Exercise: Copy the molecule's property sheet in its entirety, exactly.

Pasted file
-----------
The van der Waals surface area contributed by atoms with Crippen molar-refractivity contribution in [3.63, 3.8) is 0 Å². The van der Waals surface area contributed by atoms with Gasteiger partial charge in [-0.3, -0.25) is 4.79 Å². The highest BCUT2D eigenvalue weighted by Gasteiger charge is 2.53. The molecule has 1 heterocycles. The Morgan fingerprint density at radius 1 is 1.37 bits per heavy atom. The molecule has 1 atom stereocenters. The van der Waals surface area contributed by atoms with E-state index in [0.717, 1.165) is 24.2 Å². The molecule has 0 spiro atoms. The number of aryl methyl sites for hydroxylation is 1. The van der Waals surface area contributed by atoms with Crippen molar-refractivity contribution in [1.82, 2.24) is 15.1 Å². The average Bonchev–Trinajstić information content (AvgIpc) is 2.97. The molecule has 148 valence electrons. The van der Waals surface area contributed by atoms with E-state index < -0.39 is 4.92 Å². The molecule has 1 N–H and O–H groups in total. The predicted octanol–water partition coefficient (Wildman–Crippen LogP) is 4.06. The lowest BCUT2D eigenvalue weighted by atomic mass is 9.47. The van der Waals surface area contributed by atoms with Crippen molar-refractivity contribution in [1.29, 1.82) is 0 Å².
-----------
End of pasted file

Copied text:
The van der Waals surface area contributed by atoms with Crippen molar-refractivity contribution in [3.63, 3.8) is 0 Å². The van der Waals surface area contributed by atoms with Gasteiger partial charge in [-0.3, -0.25) is 4.79 Å². The highest BCUT2D eigenvalue weighted by Gasteiger charge is 2.53. The molecule has 1 heterocycles. The Morgan fingerprint density at radius 1 is 1.37 bits per heavy atom. The molecule has 1 atom stereocenters. The van der Waals surface area contributed by atoms with E-state index in [0.717, 1.165) is 24.2 Å². The molecule has 0 spiro atoms. The number of aryl methyl sites for hydroxylation is 1. The van der Waals surface area contributed by atoms with Crippen molar-refractivity contribution in [1.82, 2.24) is 15.1 Å². The average Bonchev–Trinajstić information content (AvgIpc) is 2.97. The molecule has 148 valence electrons. The van der Waals surface area contributed by atoms with E-state index < -0.39 is 4.92 Å². The molecule has 1 N–H and O–H groups in total. The predicted octanol–water partition coefficient (Wildman–Crippen LogP) is 4.06. The lowest BCUT2D eigenvalue weighted by atomic mass is 9.47. The van der Waals surface area contributed by atoms with Crippen molar-refractivity contribution in [1.29, 1.82) is 0 Å².